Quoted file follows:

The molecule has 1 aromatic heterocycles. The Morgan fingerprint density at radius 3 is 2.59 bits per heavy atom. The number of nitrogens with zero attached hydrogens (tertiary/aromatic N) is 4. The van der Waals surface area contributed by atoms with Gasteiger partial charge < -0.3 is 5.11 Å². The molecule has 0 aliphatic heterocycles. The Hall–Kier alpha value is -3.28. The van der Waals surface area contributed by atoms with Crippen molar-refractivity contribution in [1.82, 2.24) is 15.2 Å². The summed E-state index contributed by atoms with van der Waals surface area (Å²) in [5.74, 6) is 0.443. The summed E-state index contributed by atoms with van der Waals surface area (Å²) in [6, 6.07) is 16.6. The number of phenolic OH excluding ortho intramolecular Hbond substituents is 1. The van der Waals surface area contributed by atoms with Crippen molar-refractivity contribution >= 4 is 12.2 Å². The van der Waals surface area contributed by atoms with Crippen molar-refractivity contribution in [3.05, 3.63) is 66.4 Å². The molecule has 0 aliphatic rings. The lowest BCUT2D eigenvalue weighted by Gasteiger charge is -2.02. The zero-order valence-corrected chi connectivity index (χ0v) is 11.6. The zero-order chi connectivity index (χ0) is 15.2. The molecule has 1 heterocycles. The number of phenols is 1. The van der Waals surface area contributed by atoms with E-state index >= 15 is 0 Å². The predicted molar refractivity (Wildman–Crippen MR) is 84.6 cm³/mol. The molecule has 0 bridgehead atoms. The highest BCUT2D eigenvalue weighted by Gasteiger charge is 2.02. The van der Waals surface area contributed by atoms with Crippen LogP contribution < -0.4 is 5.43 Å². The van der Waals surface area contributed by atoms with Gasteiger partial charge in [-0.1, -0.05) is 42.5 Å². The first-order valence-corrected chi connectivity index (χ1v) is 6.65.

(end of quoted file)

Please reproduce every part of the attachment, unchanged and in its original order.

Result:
The molecule has 1 aromatic heterocycles. The Morgan fingerprint density at radius 3 is 2.59 bits per heavy atom. The number of nitrogens with zero attached hydrogens (tertiary/aromatic N) is 4. The van der Waals surface area contributed by atoms with Gasteiger partial charge < -0.3 is 5.11 Å². The molecule has 0 aliphatic heterocycles. The Hall–Kier alpha value is -3.28. The van der Waals surface area contributed by atoms with Crippen molar-refractivity contribution in [1.82, 2.24) is 15.2 Å². The summed E-state index contributed by atoms with van der Waals surface area (Å²) in [5.74, 6) is 0.443. The summed E-state index contributed by atoms with van der Waals surface area (Å²) in [6, 6.07) is 16.6. The number of phenolic OH excluding ortho intramolecular Hbond substituents is 1. The van der Waals surface area contributed by atoms with Crippen molar-refractivity contribution >= 4 is 12.2 Å². The van der Waals surface area contributed by atoms with Crippen molar-refractivity contribution in [3.05, 3.63) is 66.4 Å². The molecule has 0 aliphatic rings. The lowest BCUT2D eigenvalue weighted by Gasteiger charge is -2.02. The zero-order valence-corrected chi connectivity index (χ0v) is 11.6. The zero-order chi connectivity index (χ0) is 15.2. The molecule has 1 heterocycles. The number of phenols is 1. The van der Waals surface area contributed by atoms with E-state index >= 15 is 0 Å². The predicted molar refractivity (Wildman–Crippen MR) is 84.6 cm³/mol. The molecule has 0 bridgehead atoms. The highest BCUT2D eigenvalue weighted by Gasteiger charge is 2.02. The van der Waals surface area contributed by atoms with Crippen LogP contribution < -0.4 is 5.43 Å². The van der Waals surface area contributed by atoms with Gasteiger partial charge in [-0.1, -0.05) is 42.5 Å². The first-order valence-corrected chi connectivity index (χ1v) is 6.65.